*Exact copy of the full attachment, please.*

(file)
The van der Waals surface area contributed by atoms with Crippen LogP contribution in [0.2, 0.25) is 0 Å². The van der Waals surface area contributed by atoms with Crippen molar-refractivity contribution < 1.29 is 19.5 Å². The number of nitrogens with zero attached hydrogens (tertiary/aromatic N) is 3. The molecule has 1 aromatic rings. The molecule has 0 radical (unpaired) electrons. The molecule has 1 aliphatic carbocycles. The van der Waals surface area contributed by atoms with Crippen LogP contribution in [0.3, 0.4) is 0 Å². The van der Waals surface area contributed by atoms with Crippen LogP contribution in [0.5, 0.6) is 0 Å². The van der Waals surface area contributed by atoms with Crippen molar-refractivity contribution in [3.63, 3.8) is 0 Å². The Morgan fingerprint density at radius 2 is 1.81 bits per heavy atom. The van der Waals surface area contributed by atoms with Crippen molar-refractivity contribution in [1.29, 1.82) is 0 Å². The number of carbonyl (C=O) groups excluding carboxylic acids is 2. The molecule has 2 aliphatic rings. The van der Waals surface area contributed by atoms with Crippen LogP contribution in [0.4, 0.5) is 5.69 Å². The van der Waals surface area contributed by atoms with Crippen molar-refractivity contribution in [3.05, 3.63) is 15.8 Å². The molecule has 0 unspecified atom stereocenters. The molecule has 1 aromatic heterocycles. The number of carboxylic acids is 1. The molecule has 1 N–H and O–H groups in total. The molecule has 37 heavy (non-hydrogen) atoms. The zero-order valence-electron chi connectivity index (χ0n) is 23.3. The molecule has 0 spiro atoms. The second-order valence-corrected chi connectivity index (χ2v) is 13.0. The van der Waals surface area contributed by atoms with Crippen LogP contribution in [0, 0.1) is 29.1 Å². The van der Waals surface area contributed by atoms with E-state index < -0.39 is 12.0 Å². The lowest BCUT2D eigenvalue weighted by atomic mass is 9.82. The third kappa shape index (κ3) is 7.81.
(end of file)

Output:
The van der Waals surface area contributed by atoms with Crippen LogP contribution in [0.2, 0.25) is 0 Å². The van der Waals surface area contributed by atoms with Crippen molar-refractivity contribution < 1.29 is 19.5 Å². The number of nitrogens with zero attached hydrogens (tertiary/aromatic N) is 3. The molecule has 1 aromatic rings. The molecule has 0 radical (unpaired) electrons. The molecule has 1 aliphatic carbocycles. The van der Waals surface area contributed by atoms with Crippen LogP contribution in [0.3, 0.4) is 0 Å². The van der Waals surface area contributed by atoms with Crippen LogP contribution in [0.5, 0.6) is 0 Å². The van der Waals surface area contributed by atoms with Crippen molar-refractivity contribution in [3.63, 3.8) is 0 Å². The Morgan fingerprint density at radius 2 is 1.81 bits per heavy atom. The van der Waals surface area contributed by atoms with Crippen molar-refractivity contribution in [1.29, 1.82) is 0 Å². The number of carbonyl (C=O) groups excluding carboxylic acids is 2. The molecule has 2 aliphatic rings. The van der Waals surface area contributed by atoms with Crippen LogP contribution in [0.4, 0.5) is 5.69 Å². The van der Waals surface area contributed by atoms with Crippen molar-refractivity contribution in [3.05, 3.63) is 15.8 Å². The molecule has 0 unspecified atom stereocenters. The molecule has 1 aromatic heterocycles. The number of carboxylic acids is 1. The molecule has 1 N–H and O–H groups in total. The molecule has 37 heavy (non-hydrogen) atoms. The zero-order valence-electron chi connectivity index (χ0n) is 23.3. The molecule has 0 spiro atoms. The second-order valence-corrected chi connectivity index (χ2v) is 13.0. The van der Waals surface area contributed by atoms with Crippen LogP contribution in [0, 0.1) is 29.1 Å². The van der Waals surface area contributed by atoms with E-state index < -0.39 is 12.0 Å². The lowest BCUT2D eigenvalue weighted by atomic mass is 9.82. The third kappa shape index (κ3) is 7.81.